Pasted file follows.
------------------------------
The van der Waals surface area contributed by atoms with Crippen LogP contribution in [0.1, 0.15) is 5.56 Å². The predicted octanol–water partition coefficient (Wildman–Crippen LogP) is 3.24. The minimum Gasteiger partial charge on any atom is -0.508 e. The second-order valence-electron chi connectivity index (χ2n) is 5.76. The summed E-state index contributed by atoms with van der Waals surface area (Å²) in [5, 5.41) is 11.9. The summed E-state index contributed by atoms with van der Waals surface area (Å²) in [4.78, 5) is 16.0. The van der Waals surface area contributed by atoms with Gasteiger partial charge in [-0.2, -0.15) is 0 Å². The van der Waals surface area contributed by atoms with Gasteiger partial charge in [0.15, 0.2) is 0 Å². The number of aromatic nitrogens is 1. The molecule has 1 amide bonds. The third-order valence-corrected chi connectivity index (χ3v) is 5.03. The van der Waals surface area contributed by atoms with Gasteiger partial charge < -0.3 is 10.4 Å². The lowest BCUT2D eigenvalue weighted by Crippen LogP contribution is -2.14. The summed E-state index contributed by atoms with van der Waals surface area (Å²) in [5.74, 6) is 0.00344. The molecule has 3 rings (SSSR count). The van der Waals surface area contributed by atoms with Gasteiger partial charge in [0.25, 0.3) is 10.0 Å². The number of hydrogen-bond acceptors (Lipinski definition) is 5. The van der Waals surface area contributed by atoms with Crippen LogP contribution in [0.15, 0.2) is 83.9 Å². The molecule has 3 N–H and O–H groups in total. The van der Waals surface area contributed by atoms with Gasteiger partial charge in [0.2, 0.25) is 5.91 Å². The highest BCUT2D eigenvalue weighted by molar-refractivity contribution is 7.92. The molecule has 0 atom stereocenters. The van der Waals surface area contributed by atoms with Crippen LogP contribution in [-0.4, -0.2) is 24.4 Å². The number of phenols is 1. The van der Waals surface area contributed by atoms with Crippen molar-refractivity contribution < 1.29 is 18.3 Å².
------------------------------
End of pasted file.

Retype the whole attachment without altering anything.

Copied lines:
The van der Waals surface area contributed by atoms with Crippen LogP contribution in [0.1, 0.15) is 5.56 Å². The predicted octanol–water partition coefficient (Wildman–Crippen LogP) is 3.24. The minimum Gasteiger partial charge on any atom is -0.508 e. The second-order valence-electron chi connectivity index (χ2n) is 5.76. The summed E-state index contributed by atoms with van der Waals surface area (Å²) in [5, 5.41) is 11.9. The summed E-state index contributed by atoms with van der Waals surface area (Å²) in [4.78, 5) is 16.0. The van der Waals surface area contributed by atoms with Gasteiger partial charge in [-0.2, -0.15) is 0 Å². The van der Waals surface area contributed by atoms with Gasteiger partial charge in [0.15, 0.2) is 0 Å². The number of aromatic nitrogens is 1. The molecule has 1 amide bonds. The third-order valence-corrected chi connectivity index (χ3v) is 5.03. The van der Waals surface area contributed by atoms with Gasteiger partial charge < -0.3 is 10.4 Å². The lowest BCUT2D eigenvalue weighted by Crippen LogP contribution is -2.14. The summed E-state index contributed by atoms with van der Waals surface area (Å²) in [5.74, 6) is 0.00344. The molecule has 3 rings (SSSR count). The van der Waals surface area contributed by atoms with Gasteiger partial charge in [0.25, 0.3) is 10.0 Å². The number of hydrogen-bond acceptors (Lipinski definition) is 5. The van der Waals surface area contributed by atoms with Crippen LogP contribution in [0.15, 0.2) is 83.9 Å². The molecule has 3 N–H and O–H groups in total. The van der Waals surface area contributed by atoms with Gasteiger partial charge in [0.2, 0.25) is 5.91 Å². The highest BCUT2D eigenvalue weighted by molar-refractivity contribution is 7.92. The molecule has 0 atom stereocenters. The van der Waals surface area contributed by atoms with Crippen LogP contribution in [-0.4, -0.2) is 24.4 Å². The number of phenols is 1. The van der Waals surface area contributed by atoms with Crippen molar-refractivity contribution < 1.29 is 18.3 Å².